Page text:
Advertisement

Accounting for Heterogeneity in Resource Allocation Decisions: Methods and Practice in UK Cancer Technology Appraisals

Open ArchivePublished:April 27, 2021DOI:https://doi.org/10.1016/j.jval.2020.12.022

      Highlights

      • The availability of novel, more efficacious cancer therapies is increasing, resulting in significant treatment effect heterogeneity and complicated treatment and disease pathways. Technology appraisals (TAs) evaluate clinical and economic evidence to inform reimbursement decisions and resource allocation. Through critical appraisal of UK cancer TAs, we identify areas where considerations of heterogeneity can be improved. We focus on 3 cancer sites: colorectal, lung, and ovarian cancer, encompassing variation in screening, diagnostic and treatments pathways.
      • All TAs in this review used decision analytic modeling. The majority used partitioned survival models and evaluated aggregate outcomes of clinical trial populations. Only 2 models explicitly considered real-world patient heterogeneity in disease progression estimates. Moreover, predetermined subgroup analyses contained within the clinical studies that informed the TAs were rarely exploited in economic analyses.
      • This review highlights a paucity of information relating to the assessment of heterogeneity in colorectal, lung, and ovarian cancer TAs. We conclude that future cancer TAs should consider more flexible modeling approaches and apply real-world data to explore heterogeneity within their economic analyses, especially if the complexity of treatment and disease pathways is to be reflected.

      Abstract

      Objectives

      The availability of novel, more efficacious and expensive cancer therapies is increasing, resulting in significant treatment effect heterogeneity and complicated treatment and disease pathways. The aim of this study is to review the extent to which UK cancer technology appraisals (TAs) consider the impact of patient and treatment effect heterogeneity.

      Methods

      A systematic search of National Institute for Health and Care Excellence TAs of colorectal, lung and ovarian cancer was undertaken for the period up to April 2020. For each TA, the pivotal clinical studies and economic evaluations were reviewed for considerations of patient and treatment effect heterogeneity. The study critically reviews the use of subgroup analysis and real-world translation in economic evaluations, alongside specific attributes of the economic modeling framework.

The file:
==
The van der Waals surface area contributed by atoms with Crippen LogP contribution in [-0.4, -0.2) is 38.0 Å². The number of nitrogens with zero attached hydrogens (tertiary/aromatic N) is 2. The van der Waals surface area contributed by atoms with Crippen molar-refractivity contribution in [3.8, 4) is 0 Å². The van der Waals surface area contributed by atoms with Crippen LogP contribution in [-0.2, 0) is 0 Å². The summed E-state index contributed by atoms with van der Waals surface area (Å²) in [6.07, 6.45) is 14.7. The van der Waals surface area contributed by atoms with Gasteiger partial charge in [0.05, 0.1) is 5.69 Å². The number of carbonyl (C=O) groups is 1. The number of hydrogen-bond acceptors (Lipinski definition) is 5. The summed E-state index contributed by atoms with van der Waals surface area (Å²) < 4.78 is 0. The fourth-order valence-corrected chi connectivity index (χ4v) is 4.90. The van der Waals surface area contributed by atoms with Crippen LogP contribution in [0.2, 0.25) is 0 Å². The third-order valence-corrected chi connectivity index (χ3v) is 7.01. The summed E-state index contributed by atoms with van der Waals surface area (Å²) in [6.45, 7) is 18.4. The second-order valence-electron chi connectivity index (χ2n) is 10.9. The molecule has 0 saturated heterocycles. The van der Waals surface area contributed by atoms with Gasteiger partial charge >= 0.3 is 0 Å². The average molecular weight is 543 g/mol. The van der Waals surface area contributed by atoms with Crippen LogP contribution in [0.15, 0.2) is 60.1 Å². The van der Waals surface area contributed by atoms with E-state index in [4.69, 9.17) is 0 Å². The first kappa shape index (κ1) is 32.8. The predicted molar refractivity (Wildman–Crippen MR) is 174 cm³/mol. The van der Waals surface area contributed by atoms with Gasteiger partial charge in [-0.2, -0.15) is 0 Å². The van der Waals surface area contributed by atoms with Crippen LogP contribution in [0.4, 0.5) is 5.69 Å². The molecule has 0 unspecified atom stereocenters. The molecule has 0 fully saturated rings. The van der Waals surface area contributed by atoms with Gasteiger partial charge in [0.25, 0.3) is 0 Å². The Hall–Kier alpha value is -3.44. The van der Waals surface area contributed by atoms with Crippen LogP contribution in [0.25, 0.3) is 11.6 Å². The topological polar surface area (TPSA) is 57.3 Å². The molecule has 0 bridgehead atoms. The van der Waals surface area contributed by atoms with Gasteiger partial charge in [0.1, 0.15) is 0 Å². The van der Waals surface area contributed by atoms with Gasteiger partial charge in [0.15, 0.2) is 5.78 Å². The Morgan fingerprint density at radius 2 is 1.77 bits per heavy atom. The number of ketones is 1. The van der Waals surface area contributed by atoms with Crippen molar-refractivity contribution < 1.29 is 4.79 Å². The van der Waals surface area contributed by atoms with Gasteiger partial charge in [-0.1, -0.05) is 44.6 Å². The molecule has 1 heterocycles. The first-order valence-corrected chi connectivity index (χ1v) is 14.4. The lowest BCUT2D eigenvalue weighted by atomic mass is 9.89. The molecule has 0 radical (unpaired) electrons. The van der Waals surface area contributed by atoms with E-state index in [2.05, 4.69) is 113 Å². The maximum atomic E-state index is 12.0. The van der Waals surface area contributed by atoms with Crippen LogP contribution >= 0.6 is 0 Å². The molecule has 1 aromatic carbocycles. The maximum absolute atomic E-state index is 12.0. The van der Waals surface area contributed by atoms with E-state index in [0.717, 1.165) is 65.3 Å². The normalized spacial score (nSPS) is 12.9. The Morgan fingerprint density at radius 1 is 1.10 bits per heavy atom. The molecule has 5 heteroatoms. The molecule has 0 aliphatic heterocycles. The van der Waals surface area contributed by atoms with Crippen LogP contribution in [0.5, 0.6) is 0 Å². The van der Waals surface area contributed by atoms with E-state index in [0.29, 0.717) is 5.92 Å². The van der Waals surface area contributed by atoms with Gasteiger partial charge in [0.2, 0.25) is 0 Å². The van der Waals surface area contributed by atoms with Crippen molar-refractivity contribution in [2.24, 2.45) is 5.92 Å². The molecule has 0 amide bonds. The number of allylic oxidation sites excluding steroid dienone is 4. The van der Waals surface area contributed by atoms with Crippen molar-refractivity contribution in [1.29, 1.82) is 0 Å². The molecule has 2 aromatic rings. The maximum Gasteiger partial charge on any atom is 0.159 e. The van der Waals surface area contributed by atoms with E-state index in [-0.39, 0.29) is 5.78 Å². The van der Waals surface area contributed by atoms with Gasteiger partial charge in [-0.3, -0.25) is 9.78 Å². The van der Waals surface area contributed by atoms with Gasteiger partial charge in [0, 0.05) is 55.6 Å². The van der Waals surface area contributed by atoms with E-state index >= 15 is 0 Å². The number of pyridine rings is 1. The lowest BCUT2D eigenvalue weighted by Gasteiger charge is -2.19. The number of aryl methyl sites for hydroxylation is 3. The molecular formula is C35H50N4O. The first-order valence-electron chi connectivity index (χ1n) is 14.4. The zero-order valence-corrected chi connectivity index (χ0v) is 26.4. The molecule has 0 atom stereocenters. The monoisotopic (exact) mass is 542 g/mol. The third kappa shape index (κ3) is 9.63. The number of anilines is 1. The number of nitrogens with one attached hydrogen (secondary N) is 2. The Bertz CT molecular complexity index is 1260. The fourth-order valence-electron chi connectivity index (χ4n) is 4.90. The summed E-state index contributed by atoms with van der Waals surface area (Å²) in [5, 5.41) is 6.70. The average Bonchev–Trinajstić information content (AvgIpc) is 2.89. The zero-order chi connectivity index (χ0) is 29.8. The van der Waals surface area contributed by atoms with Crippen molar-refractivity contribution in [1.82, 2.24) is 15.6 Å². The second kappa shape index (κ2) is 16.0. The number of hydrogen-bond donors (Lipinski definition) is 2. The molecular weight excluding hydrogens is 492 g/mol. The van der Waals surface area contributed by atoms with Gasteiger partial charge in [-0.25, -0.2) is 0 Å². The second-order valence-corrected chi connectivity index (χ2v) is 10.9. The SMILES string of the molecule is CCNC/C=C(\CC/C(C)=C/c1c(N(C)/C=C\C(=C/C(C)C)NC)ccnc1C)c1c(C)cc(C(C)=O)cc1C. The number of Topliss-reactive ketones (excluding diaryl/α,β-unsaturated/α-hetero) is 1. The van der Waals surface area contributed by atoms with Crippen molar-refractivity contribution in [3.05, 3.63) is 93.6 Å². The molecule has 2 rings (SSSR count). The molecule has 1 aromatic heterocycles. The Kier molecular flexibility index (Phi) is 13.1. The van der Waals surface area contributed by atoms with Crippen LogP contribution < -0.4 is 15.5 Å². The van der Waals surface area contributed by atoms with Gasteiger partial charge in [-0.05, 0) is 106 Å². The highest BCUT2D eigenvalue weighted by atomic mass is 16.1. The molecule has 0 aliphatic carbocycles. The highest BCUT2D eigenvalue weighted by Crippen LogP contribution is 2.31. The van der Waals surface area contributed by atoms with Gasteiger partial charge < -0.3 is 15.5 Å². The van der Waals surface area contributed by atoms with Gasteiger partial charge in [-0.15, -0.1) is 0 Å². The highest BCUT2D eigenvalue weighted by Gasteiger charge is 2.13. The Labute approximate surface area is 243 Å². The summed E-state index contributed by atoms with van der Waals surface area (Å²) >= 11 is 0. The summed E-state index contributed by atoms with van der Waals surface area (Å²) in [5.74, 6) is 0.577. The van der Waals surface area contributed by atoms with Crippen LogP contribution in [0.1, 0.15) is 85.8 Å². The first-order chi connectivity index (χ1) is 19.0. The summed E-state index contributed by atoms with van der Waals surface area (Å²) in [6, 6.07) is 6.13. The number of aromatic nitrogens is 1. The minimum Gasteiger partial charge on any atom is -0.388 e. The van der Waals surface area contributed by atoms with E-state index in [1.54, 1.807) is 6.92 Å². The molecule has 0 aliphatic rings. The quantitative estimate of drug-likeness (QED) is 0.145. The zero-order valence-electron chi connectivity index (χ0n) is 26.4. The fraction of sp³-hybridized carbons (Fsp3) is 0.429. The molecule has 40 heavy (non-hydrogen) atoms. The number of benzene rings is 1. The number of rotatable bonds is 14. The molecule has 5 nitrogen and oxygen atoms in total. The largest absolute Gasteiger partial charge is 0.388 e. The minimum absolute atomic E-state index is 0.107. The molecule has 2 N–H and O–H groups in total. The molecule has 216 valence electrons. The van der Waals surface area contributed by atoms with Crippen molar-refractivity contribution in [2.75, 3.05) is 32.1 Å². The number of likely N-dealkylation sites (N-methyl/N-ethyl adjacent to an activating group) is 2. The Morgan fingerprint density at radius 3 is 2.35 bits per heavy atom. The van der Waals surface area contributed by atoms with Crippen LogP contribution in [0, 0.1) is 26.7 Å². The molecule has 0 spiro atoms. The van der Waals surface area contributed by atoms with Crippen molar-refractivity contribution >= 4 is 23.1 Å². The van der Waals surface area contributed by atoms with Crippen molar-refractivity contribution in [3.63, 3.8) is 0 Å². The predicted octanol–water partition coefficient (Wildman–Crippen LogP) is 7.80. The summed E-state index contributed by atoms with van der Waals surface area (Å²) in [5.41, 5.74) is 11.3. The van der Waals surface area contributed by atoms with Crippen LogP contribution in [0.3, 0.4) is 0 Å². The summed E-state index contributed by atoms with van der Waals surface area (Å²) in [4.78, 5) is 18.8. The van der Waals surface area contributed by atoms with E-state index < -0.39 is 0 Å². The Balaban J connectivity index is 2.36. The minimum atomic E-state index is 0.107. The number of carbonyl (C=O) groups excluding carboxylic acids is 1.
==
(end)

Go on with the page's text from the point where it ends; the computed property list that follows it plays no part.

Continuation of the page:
Results

      The search identified 49 TAs including 49 economic models. In total, 804 subgroup analyses were reported across 69 clinical studies. The most common stratification factors were age, gender, and Eastern Cooperative Oncology Group performance score, with 15% (119 of 804) of analyses demonstrating significantly different clinical outcomes to the main population; economic subgroup analyses were undertaken in only 17 TAs. All economic models were cohort-level with the majority described as partitioned survival models (39) or Markov/semi-Markov models. The impact of real-world heterogeneity on disease progression estimates was only explored in 2 models.

      Conclusion

      The ability of current modeling approaches to capture patient and treatment effect heterogeneity is constrained by their limited flexibility and simplistic nature. This study highlights a need for the use of more sophisticated modeling methods that enable greater consideration of real-world heterogeneity.

      Keywords

      Introduction

      Cancer represents a significant healthcare burden in the United Kingdom, being the leading cause of morbidity and mortality.

      Public Health England. Health profile for England: 2019 In: UK government; 2019.

      Between 2015 and 2017, an estimated 2.5 million people were living with cancer in the United Kingdom, with an estimated annual incidence of 367 000 and, despite general improvements in population health, incidence and prevalence are predicted to increase.
      • Smittenaar C.R.
      • Petersen K.A.
      • Stewart K.
      • Moitt N.
      Cancer incidence and mortality projections in the UK until 2035.
      Cancer Research UK
      Cancer incidence statistics.
      • Hawkes N.
      Cancer survival data emphasise importance of early diagnosis.
      • Maddams J.
      • Utley M.
      • Moller H.
      Projections of cancer prevalence in the United Kingdom, 2010-2040.
      Macmillan cancer support
      Statistics fact sheet.
      Consequently, the economic burden of cancer is high and is estimated to account for 5% of total UK medical expenditure.
      Pfizer
      Cancer costs: a ripple effect analysis of cancer’s wider impact.
      Nevertheless, while the United Kingdom falls behind other high-income countries, in recent years there has been improvement in mortality rates across most cancers, driven by an ever-evolving therapeutic landscape and earlier diagnoses.
      • Arnold M.
      • Rutherford M.J.
      • Bardot A.
      • et al.
      Progress in cancer survival, mortality, and incidence in seven high-income countries 1995-2014 (ICBP SURVMARK-2): a population-based study.
      • Allemani C.
      • Matsuda T.
      • Di Carlo V.
      • et al.
      Global surveillance of trends in cancer survival 2000-14 (CONCORD-3): analysis of individual records for 37 513 025 patients diagnosed with one of 18 cancers from 322 population-based registries in 71 countries.
      • Falzone L.
      • Salomone S.
      • Libra M.
      Evolution of cancer pharmacological treatments at the turn of the third millennium.
      The introduction of several nationwide screening policies, the emergence of targeted therapies and an increasing focus on personalized care have all contributed to such improvements.
      National Institute for Health and Care Excellence